For the song, “I Gotcha,” Ms. Minnelli lights up the stage in a red sequined halter micro-mini — a wonder of a dress that is pure Fosse: winking at sexy in the most playful, tongue-in-cheek way. Halston designed all of her costumes in “Liza”; it’s high-fashion, and it also completes the package. His pieces exude that unmistakable air of 1970s louche that Fosse — the man and the artist — deployed so well.
Moving alongside two men in tuxes, sunglasses and black hats — they teeter on the good side of sleazy — she cuts across the stage with her hands inverted on her hips so that her elbows jut out while she knocks her knees in and out. It’s adorable. The men follow suit, but they walk in a squat, a funny touch: Fosse loved his women tall and his men short. (Like him.)
But Ms. Minnelli dances big. She doesn’t act her way through choreography; movement emanates from deep within her body. In “Liza,” she always seems to be riding on a groove so that even when she executes a jerky, broken-doll view of Fosse’s signature moves — bending at the waist with a flat back or standing in profile with a quick contraction and release of the hips — her articulation is uncannily decisive.
At the same time, there’s no strain: She’s so subtle that it’s as if she’s marking movement, or loosely going through the motions. It’s a special skill to be able to perform choreography so effortlessly that it has the casual look of being tossed off. Her shoulder rolls are from heaven.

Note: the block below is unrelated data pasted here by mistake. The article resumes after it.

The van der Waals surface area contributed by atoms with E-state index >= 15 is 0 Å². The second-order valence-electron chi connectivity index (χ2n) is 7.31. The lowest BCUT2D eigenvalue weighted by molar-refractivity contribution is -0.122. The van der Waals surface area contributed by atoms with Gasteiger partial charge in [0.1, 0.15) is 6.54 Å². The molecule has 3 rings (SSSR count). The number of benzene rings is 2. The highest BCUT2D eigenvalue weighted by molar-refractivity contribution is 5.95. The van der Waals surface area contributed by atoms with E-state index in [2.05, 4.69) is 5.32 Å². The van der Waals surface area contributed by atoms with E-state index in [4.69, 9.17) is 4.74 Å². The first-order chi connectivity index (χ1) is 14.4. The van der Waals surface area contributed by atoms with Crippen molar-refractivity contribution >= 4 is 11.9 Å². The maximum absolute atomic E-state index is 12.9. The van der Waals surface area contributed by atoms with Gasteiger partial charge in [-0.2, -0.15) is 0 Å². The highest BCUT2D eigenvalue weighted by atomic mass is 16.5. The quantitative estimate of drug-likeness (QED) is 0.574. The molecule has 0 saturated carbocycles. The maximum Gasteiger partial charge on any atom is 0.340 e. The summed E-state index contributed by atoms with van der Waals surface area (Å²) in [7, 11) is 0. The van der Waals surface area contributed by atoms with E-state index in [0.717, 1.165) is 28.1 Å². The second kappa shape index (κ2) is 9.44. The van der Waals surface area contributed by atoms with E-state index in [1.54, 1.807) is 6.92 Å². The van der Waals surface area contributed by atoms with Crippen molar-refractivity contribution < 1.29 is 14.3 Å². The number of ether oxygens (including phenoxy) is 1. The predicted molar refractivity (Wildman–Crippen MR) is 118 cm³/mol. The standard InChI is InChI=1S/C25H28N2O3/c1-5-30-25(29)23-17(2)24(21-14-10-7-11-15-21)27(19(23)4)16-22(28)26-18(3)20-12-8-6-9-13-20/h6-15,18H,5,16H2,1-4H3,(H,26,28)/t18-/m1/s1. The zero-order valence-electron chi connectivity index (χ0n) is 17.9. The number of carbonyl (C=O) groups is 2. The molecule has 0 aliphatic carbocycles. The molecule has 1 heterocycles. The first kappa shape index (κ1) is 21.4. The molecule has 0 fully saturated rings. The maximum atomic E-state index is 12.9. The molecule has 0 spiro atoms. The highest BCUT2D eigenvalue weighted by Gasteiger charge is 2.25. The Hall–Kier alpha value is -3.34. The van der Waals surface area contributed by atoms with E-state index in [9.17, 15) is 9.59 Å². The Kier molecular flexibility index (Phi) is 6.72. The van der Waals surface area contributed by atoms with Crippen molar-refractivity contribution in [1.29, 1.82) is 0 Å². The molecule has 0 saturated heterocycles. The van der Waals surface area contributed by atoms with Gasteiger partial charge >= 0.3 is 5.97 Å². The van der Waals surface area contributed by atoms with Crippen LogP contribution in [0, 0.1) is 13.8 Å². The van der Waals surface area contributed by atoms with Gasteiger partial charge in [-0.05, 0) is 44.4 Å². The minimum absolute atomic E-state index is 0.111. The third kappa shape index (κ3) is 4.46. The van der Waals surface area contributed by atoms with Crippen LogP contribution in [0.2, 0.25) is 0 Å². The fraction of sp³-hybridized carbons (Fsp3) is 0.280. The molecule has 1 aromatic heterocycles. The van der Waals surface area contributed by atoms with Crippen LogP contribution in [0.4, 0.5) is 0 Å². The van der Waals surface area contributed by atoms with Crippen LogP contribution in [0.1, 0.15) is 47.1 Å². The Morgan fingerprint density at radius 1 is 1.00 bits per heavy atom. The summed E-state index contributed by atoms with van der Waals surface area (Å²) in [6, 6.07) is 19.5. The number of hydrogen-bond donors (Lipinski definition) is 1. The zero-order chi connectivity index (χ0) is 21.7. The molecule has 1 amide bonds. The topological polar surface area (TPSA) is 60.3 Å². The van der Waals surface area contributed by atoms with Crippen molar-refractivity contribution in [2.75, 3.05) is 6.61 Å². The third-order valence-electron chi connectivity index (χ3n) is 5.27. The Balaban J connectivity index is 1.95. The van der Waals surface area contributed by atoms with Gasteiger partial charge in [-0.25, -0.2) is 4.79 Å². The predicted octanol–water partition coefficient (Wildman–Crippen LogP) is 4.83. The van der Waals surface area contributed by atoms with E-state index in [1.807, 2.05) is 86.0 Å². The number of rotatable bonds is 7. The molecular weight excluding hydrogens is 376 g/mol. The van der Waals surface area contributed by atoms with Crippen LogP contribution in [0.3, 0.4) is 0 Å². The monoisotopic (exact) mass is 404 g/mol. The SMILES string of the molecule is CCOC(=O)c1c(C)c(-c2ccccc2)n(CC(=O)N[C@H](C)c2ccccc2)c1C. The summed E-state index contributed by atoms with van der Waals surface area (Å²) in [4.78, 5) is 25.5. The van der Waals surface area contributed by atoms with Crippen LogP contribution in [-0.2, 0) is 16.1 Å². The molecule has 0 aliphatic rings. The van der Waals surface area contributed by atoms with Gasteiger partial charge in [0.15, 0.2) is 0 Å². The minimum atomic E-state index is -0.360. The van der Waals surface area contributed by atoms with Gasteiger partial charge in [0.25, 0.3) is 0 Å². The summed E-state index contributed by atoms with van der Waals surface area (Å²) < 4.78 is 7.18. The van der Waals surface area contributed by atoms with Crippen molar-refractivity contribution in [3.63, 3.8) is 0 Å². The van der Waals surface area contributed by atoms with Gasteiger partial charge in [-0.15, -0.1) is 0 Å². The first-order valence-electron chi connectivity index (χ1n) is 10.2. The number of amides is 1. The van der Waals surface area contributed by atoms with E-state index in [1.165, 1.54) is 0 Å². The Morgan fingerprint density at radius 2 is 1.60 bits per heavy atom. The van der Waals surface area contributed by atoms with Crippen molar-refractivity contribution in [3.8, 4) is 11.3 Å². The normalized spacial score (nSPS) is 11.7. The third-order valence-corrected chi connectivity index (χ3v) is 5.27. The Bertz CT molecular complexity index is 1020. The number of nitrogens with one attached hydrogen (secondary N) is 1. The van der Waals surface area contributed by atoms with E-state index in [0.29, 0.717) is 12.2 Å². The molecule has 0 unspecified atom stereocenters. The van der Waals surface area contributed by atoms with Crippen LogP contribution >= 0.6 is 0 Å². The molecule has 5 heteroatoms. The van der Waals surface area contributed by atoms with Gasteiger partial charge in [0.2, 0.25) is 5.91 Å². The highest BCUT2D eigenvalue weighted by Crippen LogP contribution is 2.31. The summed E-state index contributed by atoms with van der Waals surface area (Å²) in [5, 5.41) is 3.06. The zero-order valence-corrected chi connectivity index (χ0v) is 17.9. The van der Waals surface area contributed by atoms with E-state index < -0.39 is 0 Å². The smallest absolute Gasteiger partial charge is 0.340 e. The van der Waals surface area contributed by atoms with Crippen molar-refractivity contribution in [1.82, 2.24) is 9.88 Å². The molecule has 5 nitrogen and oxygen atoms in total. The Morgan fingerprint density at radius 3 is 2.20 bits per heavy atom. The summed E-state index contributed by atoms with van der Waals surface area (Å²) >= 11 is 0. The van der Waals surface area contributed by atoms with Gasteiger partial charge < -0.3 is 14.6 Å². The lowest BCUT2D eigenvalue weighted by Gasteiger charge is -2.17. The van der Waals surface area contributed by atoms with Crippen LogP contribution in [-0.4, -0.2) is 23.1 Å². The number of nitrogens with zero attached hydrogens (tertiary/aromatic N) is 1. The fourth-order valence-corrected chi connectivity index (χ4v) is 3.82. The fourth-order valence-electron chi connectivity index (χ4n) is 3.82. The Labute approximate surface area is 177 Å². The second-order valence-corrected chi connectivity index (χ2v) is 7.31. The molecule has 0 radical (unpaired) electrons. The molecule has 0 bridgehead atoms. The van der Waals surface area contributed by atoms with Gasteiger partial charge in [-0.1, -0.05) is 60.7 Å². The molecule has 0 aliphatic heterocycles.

Some singers are disconnected from their bodies, but Ms. Minnelli uses hers as a supple instrument, or an extension of her voice. The pop singer Sia features dancers in her performances to create a similar effect — their bodies become one with her sound — but in “Liza” there’s no disconnection between the two. It’s one voice, one body.
When I interviewed Ms. Minnelli in 2006 in conjunction with the release of the remastered “Liza,” she talked about how Fosse had no monitors to look at during the performance; he watched the rushes. “I got a call four weeks later,” she told me, “and he said: ‘I’ve seen the stuff, and you outdid yourself. You did everything I told you to do, but it looked like it was your own idea.’ ”
That freshness, that lack of self-awareness is what’s so brilliant about “Liza,” in which the angles of the camera allow for a 360-degree view. It was a gutsy collaboration: Along with Ms. Minnelli and Fosse, the “Liza” team included the composer-lyricist duo Fred Ebb and John Kander. They were jumping off a plank. Could they pull it off? That risk is palpable in the film, even on repeated viewings.
But the reason I love this performance so much comes back to the invisible dialogue between artist and muse. The audience is present — it was, Ms. Minnelli said, by invitation only, and everyone wore black tie — yet this is a performance that isn’t in service to a crowd. It’s intimate.
The master is there; she is performing for him. Yes, like Fosse said, she made it look like it was her own idea, but the singing, the dancing, the talking — it was all for him.
Liza With a “Z” and Caleb Teicher & Company
Friday at 7 p.m. at Damrosch Park, 62nd Street, Manhattan; lincolncenter.org.